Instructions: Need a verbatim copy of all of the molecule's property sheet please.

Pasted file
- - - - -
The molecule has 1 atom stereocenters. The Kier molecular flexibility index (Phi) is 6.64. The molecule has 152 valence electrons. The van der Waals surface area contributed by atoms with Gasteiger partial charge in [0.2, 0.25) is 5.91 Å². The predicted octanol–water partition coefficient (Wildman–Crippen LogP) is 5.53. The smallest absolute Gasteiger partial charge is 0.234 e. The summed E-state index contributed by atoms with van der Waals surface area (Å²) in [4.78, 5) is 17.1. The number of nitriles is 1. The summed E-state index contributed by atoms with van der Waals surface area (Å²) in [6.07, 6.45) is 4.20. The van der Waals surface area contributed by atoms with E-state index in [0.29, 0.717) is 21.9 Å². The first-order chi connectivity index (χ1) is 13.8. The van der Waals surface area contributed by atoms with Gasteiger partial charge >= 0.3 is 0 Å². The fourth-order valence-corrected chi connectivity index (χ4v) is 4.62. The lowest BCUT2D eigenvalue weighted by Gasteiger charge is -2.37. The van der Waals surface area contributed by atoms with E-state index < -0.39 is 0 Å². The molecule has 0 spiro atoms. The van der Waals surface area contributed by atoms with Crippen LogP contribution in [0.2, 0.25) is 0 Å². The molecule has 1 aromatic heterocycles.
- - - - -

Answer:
The molecule has 1 atom stereocenters. The Kier molecular flexibility index (Phi) is 6.64. The molecule has 152 valence electrons. The van der Waals surface area contributed by atoms with Gasteiger partial charge in [0.2, 0.25) is 5.91 Å². The predicted octanol–water partition coefficient (Wildman–Crippen LogP) is 5.53. The smallest absolute Gasteiger partial charge is 0.234 e. The summed E-state index contributed by atoms with van der Waals surface area (Å²) in [4.78, 5) is 17.1. The number of nitriles is 1. The summed E-state index contributed by atoms with van der Waals surface area (Å²) in [6.07, 6.45) is 4.20. The van der Waals surface area contributed by atoms with E-state index in [0.29, 0.717) is 21.9 Å². The first-order chi connectivity index (χ1) is 13.8. The van der Waals surface area contributed by atoms with Gasteiger partial charge >= 0.3 is 0 Å². The fourth-order valence-corrected chi connectivity index (χ4v) is 4.62. The lowest BCUT2D eigenvalue weighted by Gasteiger charge is -2.37. The van der Waals surface area contributed by atoms with E-state index < -0.39 is 0 Å². The molecule has 0 spiro atoms. The van der Waals surface area contributed by atoms with Crippen LogP contribution in [0.2, 0.25) is 0 Å². The molecule has 1 aromatic heterocycles.